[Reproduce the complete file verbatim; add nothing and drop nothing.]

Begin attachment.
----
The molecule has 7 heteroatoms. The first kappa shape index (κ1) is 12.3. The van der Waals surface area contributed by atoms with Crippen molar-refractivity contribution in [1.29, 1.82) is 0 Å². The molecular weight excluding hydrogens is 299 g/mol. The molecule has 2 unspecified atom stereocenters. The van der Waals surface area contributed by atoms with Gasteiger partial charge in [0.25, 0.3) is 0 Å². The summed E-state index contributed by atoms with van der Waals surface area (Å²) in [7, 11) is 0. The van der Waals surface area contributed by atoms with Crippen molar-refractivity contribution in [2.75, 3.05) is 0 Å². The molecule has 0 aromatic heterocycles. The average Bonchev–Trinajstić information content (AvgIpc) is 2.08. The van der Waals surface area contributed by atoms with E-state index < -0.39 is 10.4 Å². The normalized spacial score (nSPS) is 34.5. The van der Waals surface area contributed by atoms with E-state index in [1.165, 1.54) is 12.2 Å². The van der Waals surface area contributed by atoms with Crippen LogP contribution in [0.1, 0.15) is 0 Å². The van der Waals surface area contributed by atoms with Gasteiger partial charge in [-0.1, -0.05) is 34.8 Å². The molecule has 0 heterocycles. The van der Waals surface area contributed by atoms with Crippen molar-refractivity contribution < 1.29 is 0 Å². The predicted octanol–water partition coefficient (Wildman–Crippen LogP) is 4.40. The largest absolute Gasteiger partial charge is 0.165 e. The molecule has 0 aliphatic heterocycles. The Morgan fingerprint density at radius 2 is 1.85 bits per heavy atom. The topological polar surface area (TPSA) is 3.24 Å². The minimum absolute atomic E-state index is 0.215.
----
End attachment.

The molecule has 7 heteroatoms. The first kappa shape index (κ1) is 12.3. The van der Waals surface area contributed by atoms with Crippen molar-refractivity contribution in [1.29, 1.82) is 0 Å². The molecular weight excluding hydrogens is 299 g/mol. The molecule has 2 unspecified atom stereocenters. The van der Waals surface area contributed by atoms with Gasteiger partial charge in [0.25, 0.3) is 0 Å². The summed E-state index contributed by atoms with van der Waals surface area (Å²) in [7, 11) is 0. The van der Waals surface area contributed by atoms with Crippen molar-refractivity contribution in [2.75, 3.05) is 0 Å². The molecule has 0 aromatic heterocycles. The average Bonchev–Trinajstić information content (AvgIpc) is 2.08. The van der Waals surface area contributed by atoms with E-state index < -0.39 is 10.4 Å². The normalized spacial score (nSPS) is 34.5. The van der Waals surface area contributed by atoms with E-state index in [1.165, 1.54) is 12.2 Å². The van der Waals surface area contributed by atoms with Crippen LogP contribution in [0.1, 0.15) is 0 Å². The van der Waals surface area contributed by atoms with Gasteiger partial charge in [-0.1, -0.05) is 34.8 Å². The molecule has 0 heterocycles. The van der Waals surface area contributed by atoms with Crippen molar-refractivity contribution < 1.29 is 0 Å². The predicted octanol–water partition coefficient (Wildman–Crippen LogP) is 4.40. The largest absolute Gasteiger partial charge is 0.165 e. The molecule has 0 aliphatic heterocycles. The Morgan fingerprint density at radius 2 is 1.85 bits per heavy atom. The topological polar surface area (TPSA) is 3.24 Å². The minimum absolute atomic E-state index is 0.215.